What catches my imagination about this is firstly what’s missing—the political units, mainly, so much that we have no Romania for the Byzantine Empire or any mention of the Islamic world as an entity. There is presumably some older model behind this, but I haven’t had time to go find out what.2 Then, secondly, it’s where it gives up: not only is there nothing beyond India, which if it’s real at all is just about Afghanistan and Bactria, or beyond Babylonia, or indeed Ethiopia, but there’s no sense that those places all border on the same sea, so are somehow linked. These were the edges of the artist’s knowledge, and that was so thorough a stop that he or she could just draw them in as coastlines, rather than places with their own geography.3
There are probably a dozen more things to say about this image, which maybe someone who knows it will be able to contribute in comments, but this is all I have time for today. It’s about as early a picture of the world that shows any sense of geographical, rather than religious, layout as I know about, and it’s from my meridional patch, so I feel as if I should have known anyway, but now I do, a bit, and so therefore can you. Enjoy!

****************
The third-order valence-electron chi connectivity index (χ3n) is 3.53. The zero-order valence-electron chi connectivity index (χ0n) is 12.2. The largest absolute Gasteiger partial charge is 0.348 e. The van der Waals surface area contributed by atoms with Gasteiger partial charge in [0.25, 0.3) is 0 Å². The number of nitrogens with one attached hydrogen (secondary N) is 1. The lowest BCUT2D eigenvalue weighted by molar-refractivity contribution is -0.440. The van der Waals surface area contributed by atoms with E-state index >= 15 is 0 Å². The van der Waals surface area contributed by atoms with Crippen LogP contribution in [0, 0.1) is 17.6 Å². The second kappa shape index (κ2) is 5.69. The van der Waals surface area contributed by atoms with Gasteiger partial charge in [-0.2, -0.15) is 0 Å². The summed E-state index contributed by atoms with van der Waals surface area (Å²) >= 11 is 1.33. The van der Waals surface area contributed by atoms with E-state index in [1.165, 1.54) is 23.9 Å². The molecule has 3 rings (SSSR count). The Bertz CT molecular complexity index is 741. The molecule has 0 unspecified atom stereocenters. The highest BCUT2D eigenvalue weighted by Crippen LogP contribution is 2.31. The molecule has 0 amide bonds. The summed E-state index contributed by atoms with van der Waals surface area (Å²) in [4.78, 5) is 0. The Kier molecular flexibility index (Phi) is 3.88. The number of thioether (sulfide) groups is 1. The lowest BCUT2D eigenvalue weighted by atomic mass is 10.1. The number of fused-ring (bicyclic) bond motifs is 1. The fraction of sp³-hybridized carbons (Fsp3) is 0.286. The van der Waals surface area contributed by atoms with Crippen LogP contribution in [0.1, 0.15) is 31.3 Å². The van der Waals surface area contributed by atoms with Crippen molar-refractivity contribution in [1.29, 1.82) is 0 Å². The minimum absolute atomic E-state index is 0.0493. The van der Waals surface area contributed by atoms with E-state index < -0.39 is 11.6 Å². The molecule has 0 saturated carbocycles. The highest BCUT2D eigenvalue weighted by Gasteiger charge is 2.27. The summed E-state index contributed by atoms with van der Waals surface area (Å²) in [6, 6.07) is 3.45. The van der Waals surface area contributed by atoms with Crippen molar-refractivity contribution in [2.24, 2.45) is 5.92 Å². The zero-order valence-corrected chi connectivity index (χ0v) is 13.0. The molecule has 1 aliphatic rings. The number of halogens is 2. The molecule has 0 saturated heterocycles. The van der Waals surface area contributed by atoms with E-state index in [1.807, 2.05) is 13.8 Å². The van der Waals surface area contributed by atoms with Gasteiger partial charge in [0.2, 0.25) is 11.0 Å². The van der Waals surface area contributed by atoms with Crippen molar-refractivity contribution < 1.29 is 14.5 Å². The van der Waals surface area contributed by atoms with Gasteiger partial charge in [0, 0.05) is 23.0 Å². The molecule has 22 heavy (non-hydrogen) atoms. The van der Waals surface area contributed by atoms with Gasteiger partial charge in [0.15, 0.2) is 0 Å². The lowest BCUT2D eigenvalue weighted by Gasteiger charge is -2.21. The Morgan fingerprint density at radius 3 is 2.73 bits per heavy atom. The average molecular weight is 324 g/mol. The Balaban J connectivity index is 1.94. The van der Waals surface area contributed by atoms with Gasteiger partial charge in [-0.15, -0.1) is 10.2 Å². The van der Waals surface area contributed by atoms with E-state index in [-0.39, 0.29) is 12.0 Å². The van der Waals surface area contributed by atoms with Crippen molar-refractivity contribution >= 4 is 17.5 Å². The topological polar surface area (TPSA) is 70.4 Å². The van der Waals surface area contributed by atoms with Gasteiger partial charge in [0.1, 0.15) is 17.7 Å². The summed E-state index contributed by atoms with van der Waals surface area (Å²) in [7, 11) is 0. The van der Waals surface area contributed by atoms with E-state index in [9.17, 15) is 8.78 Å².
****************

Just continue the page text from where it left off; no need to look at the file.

1. Ildar Garipzanov, “Graphicacy and Authority in Early Medieval Europe: graphic signs of power and faith”, paper presented at the Earlier Middle Ages Seminar, Institute of Historical Research, London, 6th October 2010.
2. My local expert has recommended me to the work of Maja Kominko, and specifically her “The Map of Cosmas, the Albi Map, and the Tradition of Ancient Geography” in Mediterranean Historical Review Vol. 20 (London 2005), pp. 163-185 at pp. 170-174, though she seems not to have been using the actual manuscript, but in any case she doesn’t address any of my questions here. A seminar was held on the map in 2016, whose comptes rendus are online here, and although only one or two people there seem to have been looking at the whole manuscript one of them, Marc Smith, does conclude that the hand here is probably also behind quite a lot of the rest of the manuscript, so it was presumably all done together. He also doesn’t dispute the date, though he emphasises how hard it is to date such scripts. Still…
3. Obviously influential on me here is Rebecca Darley, “Eating the Edge of the World in Book Eleven of the Christian Topography“, paper presented in session ‘Rethinking Medieval Maps’, 50th International Congress on Medieval Studies, West Michigan University, Kalamazoo, 16th May 2015, which I blogged about here, but those of you not present there will soon be able to consult eadem, “Seen from across the sea: India in the Byzantine worldview” in Leslie Brubaker, Darley and Daniel Reynolds (edd.), Global Byzantium: Proceedings of the 50th Spring Symposium of Byzantine Studies (London forthcoming), which apparently presents some of the same ideas.